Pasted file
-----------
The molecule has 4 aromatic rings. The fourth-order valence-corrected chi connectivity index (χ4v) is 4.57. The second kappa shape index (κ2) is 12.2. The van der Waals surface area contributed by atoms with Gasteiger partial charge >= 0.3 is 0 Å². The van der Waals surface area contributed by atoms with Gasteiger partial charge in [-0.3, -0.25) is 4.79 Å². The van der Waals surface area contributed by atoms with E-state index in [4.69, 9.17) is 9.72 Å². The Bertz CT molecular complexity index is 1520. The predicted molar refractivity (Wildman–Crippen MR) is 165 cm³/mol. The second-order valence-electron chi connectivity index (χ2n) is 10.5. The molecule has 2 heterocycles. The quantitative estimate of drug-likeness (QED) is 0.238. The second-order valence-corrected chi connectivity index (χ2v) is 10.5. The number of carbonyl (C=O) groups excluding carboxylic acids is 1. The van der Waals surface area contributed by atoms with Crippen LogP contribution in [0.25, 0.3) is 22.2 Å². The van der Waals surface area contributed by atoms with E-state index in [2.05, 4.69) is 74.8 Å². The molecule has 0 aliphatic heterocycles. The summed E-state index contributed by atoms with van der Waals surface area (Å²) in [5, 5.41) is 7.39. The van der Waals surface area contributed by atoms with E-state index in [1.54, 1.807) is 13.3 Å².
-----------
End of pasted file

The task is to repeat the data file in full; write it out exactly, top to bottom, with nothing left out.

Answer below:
The molecule has 4 aromatic rings. The fourth-order valence-corrected chi connectivity index (χ4v) is 4.57. The second kappa shape index (κ2) is 12.2. The van der Waals surface area contributed by atoms with Gasteiger partial charge >= 0.3 is 0 Å². The van der Waals surface area contributed by atoms with Gasteiger partial charge in [-0.3, -0.25) is 4.79 Å². The van der Waals surface area contributed by atoms with E-state index in [4.69, 9.17) is 9.72 Å². The Bertz CT molecular complexity index is 1520. The predicted molar refractivity (Wildman–Crippen MR) is 165 cm³/mol. The second-order valence-electron chi connectivity index (χ2n) is 10.5. The molecule has 2 heterocycles. The quantitative estimate of drug-likeness (QED) is 0.238. The second-order valence-corrected chi connectivity index (χ2v) is 10.5. The number of carbonyl (C=O) groups excluding carboxylic acids is 1. The van der Waals surface area contributed by atoms with Crippen LogP contribution in [0.25, 0.3) is 22.2 Å². The van der Waals surface area contributed by atoms with E-state index in [2.05, 4.69) is 74.8 Å². The molecule has 0 aliphatic heterocycles. The summed E-state index contributed by atoms with van der Waals surface area (Å²) in [5, 5.41) is 7.39. The van der Waals surface area contributed by atoms with E-state index in [1.54, 1.807) is 13.3 Å².